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|Title:||Essays in Development Economics|
|Presented at:||University of Leicester|
|Abstract:||This dissertation consists of three essays in development economics. The first essay is concerned with competition between two processing mills in the sugarcane market of Pakistan. I develop a two-stage duopsony game where, in the first period, mills fragmentize the market by investing in the procurement logistics and infrastructure to create captive segments in the market. In the second stage, mills take the segmentation given and compete in prices. The model endogenously determines the market fragmentation. In equilibrium, complete segmentation of the market emerges, mills buy cane from mutually exclusive segments of the market. Finally, I show that a binding price floor has no effect on the market segmentation. The second essay is concerned with coordination amongst processing mills. I analyse why sugar mills in Pakistan pay cane farmers by weight instead of sucrose content? I develop a two-stage pricing game. In the first stage, mills choose the price regime: pay by weight or sucrose content. In the second stage, for a given price regime, mills compete in prices. The model suggests that evaporation of moisture increases the effective transportation cost for farmers and hence reduces the competition between mills. Numerical solution to the game generates a coordination game. The fact that mills pay by weight, payoff dominant equilibrium, indicates a collusive behaviour among mills. However, I could not rule out the possibility of historical inertia when parameter values represent the historical conditions of the market. Finally, I suggest a price floor as an equilibrium switching policy. The final essay of this dissertation is concerned with cooperation between rural households. I study informal risk sharing contracts when players’ behaviour is motivated not only by their material payoff but also by intrinsic motivations. My results suggest that emotions such as envy, altruism, and intentions work in different directions. Envy and altruism not only reduce the critical discount factor that can self-sustain risk sharing but also make the sharing mechanism more equitable by reducing the number of equilibria in the repeated game. Finally, I study intention based preferences in an infinity repeated psychological game. The main result of the final chapter shows that intrinsic reciprocity based on expectations and intentions can reduce the level of informal insurance by increasing the critical discount factor.|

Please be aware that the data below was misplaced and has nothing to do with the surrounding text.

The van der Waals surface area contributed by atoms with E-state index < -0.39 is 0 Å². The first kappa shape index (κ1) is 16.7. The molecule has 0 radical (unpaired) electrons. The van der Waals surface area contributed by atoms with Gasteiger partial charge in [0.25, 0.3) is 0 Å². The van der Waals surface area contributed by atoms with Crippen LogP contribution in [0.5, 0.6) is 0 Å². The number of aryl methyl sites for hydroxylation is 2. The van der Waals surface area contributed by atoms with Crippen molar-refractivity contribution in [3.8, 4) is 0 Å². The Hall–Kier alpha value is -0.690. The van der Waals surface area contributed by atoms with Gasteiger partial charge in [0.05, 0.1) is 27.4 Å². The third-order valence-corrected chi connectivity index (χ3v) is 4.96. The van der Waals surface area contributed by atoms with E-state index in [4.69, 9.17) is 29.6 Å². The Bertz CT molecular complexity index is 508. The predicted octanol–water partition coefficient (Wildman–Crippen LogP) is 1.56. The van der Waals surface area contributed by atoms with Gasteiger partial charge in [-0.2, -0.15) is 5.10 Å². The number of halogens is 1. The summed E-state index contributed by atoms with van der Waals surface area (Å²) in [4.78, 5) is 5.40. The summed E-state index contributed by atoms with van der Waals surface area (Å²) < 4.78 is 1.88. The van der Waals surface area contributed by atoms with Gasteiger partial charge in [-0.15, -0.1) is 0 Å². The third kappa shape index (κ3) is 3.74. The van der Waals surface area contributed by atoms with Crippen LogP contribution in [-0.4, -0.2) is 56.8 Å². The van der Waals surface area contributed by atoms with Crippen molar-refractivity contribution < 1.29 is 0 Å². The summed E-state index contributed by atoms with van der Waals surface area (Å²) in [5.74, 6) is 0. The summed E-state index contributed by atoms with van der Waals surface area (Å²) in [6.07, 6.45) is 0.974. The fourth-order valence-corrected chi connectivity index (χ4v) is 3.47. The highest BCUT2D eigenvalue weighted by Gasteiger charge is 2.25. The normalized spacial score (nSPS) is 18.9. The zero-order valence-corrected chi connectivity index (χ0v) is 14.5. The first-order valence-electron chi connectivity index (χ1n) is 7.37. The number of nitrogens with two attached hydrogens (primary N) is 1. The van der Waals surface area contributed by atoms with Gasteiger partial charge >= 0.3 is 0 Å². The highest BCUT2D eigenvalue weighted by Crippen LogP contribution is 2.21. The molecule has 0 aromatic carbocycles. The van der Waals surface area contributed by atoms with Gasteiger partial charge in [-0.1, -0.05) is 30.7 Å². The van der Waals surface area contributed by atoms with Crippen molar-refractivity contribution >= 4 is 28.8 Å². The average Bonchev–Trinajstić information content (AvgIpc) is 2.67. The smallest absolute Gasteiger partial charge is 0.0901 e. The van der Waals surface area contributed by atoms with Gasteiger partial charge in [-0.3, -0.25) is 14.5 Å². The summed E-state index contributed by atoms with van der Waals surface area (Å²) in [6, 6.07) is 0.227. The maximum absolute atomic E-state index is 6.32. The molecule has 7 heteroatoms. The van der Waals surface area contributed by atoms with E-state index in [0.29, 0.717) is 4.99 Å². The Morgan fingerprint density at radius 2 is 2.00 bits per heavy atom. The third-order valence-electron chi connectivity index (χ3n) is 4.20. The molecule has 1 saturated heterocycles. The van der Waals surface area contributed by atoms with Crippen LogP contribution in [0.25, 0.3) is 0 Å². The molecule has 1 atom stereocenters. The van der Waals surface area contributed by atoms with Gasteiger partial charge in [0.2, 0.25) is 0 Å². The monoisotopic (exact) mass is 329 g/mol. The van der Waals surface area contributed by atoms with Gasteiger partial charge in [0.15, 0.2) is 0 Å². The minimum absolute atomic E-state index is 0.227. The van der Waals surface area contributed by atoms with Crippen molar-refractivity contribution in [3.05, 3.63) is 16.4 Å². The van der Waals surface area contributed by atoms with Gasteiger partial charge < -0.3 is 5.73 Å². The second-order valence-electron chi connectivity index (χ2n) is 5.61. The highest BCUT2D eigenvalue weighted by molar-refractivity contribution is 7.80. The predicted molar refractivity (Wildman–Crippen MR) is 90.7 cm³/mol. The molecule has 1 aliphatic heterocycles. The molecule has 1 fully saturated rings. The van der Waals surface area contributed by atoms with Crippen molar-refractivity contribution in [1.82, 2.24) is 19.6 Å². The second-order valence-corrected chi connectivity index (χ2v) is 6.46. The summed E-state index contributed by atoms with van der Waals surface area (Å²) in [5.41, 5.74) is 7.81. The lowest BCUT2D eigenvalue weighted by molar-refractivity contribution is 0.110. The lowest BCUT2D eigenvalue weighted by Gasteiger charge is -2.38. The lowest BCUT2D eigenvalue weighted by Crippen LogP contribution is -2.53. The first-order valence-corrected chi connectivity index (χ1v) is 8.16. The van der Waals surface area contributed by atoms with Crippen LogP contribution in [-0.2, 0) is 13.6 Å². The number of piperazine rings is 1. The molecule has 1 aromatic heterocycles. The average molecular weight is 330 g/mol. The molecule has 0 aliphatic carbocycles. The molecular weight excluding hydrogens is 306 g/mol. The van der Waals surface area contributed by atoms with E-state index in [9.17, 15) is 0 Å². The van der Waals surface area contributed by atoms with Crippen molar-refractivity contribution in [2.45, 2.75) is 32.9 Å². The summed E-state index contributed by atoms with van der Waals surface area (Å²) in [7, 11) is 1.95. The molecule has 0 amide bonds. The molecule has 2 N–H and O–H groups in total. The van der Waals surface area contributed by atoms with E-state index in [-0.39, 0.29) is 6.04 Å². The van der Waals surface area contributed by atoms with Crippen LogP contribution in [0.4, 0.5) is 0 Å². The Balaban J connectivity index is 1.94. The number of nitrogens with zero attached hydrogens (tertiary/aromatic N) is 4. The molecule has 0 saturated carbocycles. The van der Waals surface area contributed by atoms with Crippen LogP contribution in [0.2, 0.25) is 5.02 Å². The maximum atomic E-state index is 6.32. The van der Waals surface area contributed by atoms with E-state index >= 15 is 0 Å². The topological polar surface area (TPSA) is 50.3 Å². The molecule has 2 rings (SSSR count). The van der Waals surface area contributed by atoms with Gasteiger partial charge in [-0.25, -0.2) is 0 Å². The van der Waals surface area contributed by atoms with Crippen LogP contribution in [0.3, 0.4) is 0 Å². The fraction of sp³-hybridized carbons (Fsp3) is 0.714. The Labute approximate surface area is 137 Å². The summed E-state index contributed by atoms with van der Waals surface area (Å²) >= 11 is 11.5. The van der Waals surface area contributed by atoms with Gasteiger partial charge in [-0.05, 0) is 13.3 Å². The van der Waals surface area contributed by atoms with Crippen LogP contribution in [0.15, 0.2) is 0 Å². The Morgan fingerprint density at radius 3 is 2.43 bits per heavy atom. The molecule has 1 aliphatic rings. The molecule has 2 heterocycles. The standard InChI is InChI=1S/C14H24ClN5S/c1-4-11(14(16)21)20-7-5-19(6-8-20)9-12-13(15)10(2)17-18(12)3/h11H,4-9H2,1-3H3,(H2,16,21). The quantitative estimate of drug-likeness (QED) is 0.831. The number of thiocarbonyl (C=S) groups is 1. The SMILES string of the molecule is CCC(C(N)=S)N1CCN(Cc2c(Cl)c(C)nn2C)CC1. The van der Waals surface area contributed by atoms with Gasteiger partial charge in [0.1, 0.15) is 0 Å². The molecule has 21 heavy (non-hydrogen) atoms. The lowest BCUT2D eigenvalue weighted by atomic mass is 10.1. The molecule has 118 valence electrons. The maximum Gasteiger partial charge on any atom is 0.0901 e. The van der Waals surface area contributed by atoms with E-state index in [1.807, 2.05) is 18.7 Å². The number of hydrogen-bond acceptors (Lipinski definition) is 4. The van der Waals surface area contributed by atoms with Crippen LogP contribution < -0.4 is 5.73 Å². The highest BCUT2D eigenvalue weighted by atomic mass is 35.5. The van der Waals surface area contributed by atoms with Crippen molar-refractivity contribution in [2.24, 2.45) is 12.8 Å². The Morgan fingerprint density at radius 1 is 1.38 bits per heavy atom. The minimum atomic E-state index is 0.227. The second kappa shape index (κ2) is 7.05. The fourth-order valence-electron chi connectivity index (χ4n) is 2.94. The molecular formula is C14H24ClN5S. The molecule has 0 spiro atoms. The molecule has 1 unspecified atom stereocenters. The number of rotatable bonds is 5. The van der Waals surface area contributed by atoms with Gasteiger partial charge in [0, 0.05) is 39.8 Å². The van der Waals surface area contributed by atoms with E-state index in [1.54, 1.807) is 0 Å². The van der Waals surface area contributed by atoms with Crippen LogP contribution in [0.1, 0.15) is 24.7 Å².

|Rights:||Copyright © the author. All rights reserved.|
|Appears in Collections:||Leicester Theses|
Theses, Dept. of Economics
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